By whose definition of “love” are we holding God to?  Ours?  I hope not.  We need only to watch the news and we see the distorted image man has made of love.  For teens, it’s something they “fall” into, or see demonstrated on media ripe with promiscuity.  Half the marriages in America end in divorce because by their definition they are no longer “in love.”  Or is it the love Lyn Benedetto had for her kids when she killed them with a box cutter in March so they wouldn’t have to experience the “Tribulation?”(story here)

We don’t get to define love.  We don’t get to define God.  He sets the rules, not us.  And if you don’t obey the rules, you are penalized.  Even kids get it.  Ask your kids, they see it every day in the games they play.  Step out of bounds and the other team gets the ball.  Commit enough fouls and you sit on the bench for the rest of the game.  You get caught cheating and you lose.  Without the enforcement of the rules, the game is ruined for everyone, and the same it is with life.  The God who created all made the rules, and to live outside them brings consequence.

There are many instances in the Bible where obeying God brings life, and disobeying brings death, to even the Jews, his chosen people.

Remember in Genesis 6 and 7, where God so loved mankind He destroyed all but eight by drowning them?  Yes, God loved them, but he regretted ever making man, and judged them for “doing what was right in their own eyes.”  Or when God brought the plagues on Egypt, including sending an angel to kill the first born of every family whose door was not covered with the blood of the lamb, was He not love then (Exodus 5-11)?  When His chosen people, the Jews, complained in the wilderness after a great victory God had given them, and he sent “fiery serpents” into their camp, and they were dying by the thousands, the only way for them to be saved was to look at the brass serpent he commanded Moses to make, was He not merciful (Numbers 21)?  Notice in each there was a specific plan of salvation.

And what of Sodom and Gomorrah?  Abraham prayed that if even ten were righteous in the cities, would God not judge them?  Was Abraham more loving and merciful than God?  Certainly not!

All that said, I do wish that Rob Bell is right, that in the end all are saved, but it can’t be so.  That gospel can’t be what the disciples died for.  They couldn’t have stood before rulers and said, “Jesus is the only way, but you can still have followed Him through your local religion and not really known it was Him you were following.”  They would have been laughed out of courts, not stoned and crucified.  That is a mush gospel not worthy of the persecution Jesus said would follow it.

If taken to just its logical conclusion, Rob Bell’s gospel teaches that we do not have to share the gospel or make disciples,  which is in direct contradiction to Jesus’ commission to his disciples.  If we look at Cornelius in Acts 10, we see a gentile man who feared God, fasted, prayed, and gave to the poor yet still needed to hear the Gospel from Peter to be forgiven and receive the Holy Spirit.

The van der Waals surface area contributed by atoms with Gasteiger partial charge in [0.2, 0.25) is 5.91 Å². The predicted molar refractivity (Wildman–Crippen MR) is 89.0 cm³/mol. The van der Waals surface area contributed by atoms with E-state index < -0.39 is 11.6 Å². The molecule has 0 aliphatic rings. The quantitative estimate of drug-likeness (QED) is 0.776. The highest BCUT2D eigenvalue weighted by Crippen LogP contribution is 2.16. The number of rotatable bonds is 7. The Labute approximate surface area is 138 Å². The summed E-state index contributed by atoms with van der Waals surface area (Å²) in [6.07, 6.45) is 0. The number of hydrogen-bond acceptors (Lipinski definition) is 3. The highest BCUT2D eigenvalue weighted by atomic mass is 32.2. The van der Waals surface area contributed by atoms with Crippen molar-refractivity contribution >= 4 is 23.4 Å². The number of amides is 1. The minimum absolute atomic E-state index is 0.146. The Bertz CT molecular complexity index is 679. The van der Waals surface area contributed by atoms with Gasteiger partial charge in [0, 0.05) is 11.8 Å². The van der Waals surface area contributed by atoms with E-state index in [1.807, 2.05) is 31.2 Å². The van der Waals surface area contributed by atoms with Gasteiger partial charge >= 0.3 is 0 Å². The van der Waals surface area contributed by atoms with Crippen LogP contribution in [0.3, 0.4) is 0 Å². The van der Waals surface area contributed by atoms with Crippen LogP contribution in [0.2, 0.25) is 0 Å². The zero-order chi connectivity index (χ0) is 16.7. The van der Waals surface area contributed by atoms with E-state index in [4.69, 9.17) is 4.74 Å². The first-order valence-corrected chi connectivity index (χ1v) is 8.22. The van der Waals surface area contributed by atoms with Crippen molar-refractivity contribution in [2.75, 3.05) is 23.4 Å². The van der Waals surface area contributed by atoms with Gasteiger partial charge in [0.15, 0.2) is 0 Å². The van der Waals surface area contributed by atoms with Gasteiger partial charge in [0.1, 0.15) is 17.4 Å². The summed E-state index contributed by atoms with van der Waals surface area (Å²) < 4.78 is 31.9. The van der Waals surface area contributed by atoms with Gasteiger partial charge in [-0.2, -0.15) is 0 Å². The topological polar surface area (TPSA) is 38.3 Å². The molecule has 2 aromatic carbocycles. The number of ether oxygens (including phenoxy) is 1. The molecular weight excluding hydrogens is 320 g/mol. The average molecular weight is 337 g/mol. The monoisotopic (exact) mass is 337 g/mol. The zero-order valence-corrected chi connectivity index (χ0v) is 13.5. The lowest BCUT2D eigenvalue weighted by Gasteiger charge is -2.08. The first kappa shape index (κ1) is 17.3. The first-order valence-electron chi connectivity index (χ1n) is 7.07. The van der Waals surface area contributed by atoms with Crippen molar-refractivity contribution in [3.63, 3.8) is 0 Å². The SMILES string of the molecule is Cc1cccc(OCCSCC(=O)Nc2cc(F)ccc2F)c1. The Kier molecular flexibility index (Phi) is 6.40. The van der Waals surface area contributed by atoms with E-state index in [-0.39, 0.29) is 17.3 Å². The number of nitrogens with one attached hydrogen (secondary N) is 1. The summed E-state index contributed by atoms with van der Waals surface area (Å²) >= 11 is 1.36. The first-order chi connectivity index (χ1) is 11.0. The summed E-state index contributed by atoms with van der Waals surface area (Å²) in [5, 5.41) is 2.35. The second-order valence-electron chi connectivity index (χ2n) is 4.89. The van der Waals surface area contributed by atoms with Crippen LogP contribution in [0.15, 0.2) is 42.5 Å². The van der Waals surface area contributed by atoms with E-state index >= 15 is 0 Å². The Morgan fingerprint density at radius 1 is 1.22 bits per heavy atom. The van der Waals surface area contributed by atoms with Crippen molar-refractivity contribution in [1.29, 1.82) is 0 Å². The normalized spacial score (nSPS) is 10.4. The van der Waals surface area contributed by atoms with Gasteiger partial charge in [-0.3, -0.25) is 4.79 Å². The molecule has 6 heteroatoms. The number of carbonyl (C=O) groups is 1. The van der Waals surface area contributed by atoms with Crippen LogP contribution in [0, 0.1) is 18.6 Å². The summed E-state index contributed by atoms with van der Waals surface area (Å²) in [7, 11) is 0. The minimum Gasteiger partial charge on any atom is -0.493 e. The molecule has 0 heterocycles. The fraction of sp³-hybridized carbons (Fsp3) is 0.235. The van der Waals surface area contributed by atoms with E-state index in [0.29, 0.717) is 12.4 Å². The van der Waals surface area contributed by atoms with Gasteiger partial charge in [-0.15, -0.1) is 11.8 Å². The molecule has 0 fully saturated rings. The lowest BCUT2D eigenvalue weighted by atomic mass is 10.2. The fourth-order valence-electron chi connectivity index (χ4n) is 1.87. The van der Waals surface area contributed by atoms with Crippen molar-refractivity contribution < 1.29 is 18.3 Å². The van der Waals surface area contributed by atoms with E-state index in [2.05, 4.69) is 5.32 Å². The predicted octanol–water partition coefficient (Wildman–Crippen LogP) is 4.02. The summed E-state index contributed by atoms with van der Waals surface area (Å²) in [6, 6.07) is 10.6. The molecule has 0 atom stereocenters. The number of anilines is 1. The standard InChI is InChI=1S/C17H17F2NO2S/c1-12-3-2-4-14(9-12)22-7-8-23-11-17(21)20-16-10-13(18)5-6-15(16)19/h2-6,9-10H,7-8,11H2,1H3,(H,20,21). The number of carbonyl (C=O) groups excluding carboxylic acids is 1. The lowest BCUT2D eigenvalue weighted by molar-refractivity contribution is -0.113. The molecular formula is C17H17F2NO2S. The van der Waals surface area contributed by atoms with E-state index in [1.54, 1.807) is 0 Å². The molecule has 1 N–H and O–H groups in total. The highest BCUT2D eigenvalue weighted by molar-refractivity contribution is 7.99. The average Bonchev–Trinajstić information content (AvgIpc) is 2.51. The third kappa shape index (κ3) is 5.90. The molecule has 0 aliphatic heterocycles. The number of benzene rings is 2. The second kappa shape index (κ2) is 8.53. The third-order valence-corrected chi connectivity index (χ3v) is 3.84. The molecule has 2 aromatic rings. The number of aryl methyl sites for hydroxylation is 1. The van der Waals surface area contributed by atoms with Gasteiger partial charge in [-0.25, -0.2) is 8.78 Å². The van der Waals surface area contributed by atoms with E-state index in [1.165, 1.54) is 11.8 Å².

The Gospel must be preached, and that hurts bad because I haven’t preached it.   I have neglected the command of Jesus to, “Go into all the world and proclaim the gospel to the whole creation (Mark 16:15).”  As my friend and brother Christopher Hopper says, “There are souls waiting on the other side of your obedience.”

Romans 10 says this, “For ‘everyone who calls on the name of the Lord will be saved.’  How then will they call on him in whom they have not believed? And how are they to believe in him of whom they have never heard?  And how are they to hear without someone preaching?

Do I understand it all? Of course not. But if you read “Love Wins,” study what Rob Bell speaks about and let the Holy Spirit, who is our teacher, show you the truth.

Have you read “Love Wins?”  What did you think?

-   C.R. Mooney



Giving through my blogs

Posted: June 7th, 2011 | Author: | Filed under: aka My Jesus, Book Reviews, It Hurts So Good, My Thoughts, Political, Random, Spirituality, Videos, Writing | No Comments »

You have probably noticed there are some advertisements on my blog, and they are there for good reason: to give.  Originally, I opened an Amazon Associate account to help pay for my hosting and domains, but I don’t want to profit from what I write here.

So I am giving it away.  So, if you like to buy from Amazon, please stop here first and click through one of my book links, then search for what you want at Amazon and 4%-6% of you purchase will go toward the charity listed for that month!

Starting March 2011, all proceeds from my blogs ( and will be given to a different ministry or cause.  I will be posting a capture of my earnings and receipt of the giving for accountability.  There is a two month pay cycle, so the receipt won’t show until I have been paid, and the money given.

Also, please feel free to click through to the different organizations and see if you would like to donate on your own!

To see what’s been given so far, click the “giving” tab at the upper right of the blog, or click here to go to the Giving page.